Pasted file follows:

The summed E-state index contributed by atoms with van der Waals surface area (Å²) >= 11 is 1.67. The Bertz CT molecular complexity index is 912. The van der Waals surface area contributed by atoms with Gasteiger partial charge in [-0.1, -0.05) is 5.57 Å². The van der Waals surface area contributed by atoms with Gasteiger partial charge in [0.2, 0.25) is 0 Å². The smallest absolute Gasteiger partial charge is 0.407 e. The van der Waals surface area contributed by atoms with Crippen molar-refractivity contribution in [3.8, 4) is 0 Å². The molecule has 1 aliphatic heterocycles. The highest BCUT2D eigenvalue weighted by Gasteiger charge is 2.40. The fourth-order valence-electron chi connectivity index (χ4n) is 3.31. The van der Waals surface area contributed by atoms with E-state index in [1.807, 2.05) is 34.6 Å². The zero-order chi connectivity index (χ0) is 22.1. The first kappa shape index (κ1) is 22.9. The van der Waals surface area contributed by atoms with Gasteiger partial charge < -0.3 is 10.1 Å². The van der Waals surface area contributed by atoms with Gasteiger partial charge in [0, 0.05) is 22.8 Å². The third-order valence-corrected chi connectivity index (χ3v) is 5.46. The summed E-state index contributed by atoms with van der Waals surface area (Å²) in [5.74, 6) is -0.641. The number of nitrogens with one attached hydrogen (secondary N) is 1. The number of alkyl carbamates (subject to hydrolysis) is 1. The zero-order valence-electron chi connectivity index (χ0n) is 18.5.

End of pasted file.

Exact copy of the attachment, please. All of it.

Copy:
The summed E-state index contributed by atoms with van der Waals surface area (Å²) >= 11 is 1.67. The Bertz CT molecular complexity index is 912. The van der Waals surface area contributed by atoms with Gasteiger partial charge in [-0.1, -0.05) is 5.57 Å². The van der Waals surface area contributed by atoms with Gasteiger partial charge in [0.2, 0.25) is 0 Å². The smallest absolute Gasteiger partial charge is 0.407 e. The van der Waals surface area contributed by atoms with Crippen molar-refractivity contribution in [3.8, 4) is 0 Å². The molecule has 1 aliphatic heterocycles. The highest BCUT2D eigenvalue weighted by Gasteiger charge is 2.40. The fourth-order valence-electron chi connectivity index (χ4n) is 3.31. The van der Waals surface area contributed by atoms with E-state index in [1.807, 2.05) is 34.6 Å². The zero-order chi connectivity index (χ0) is 22.1. The first kappa shape index (κ1) is 22.9. The van der Waals surface area contributed by atoms with Gasteiger partial charge < -0.3 is 10.1 Å². The van der Waals surface area contributed by atoms with Gasteiger partial charge in [0, 0.05) is 22.8 Å². The third-order valence-corrected chi connectivity index (χ3v) is 5.46. The summed E-state index contributed by atoms with van der Waals surface area (Å²) in [5.74, 6) is -0.641. The number of nitrogens with one attached hydrogen (secondary N) is 1. The number of alkyl carbamates (subject to hydrolysis) is 1. The zero-order valence-electron chi connectivity index (χ0n) is 18.5.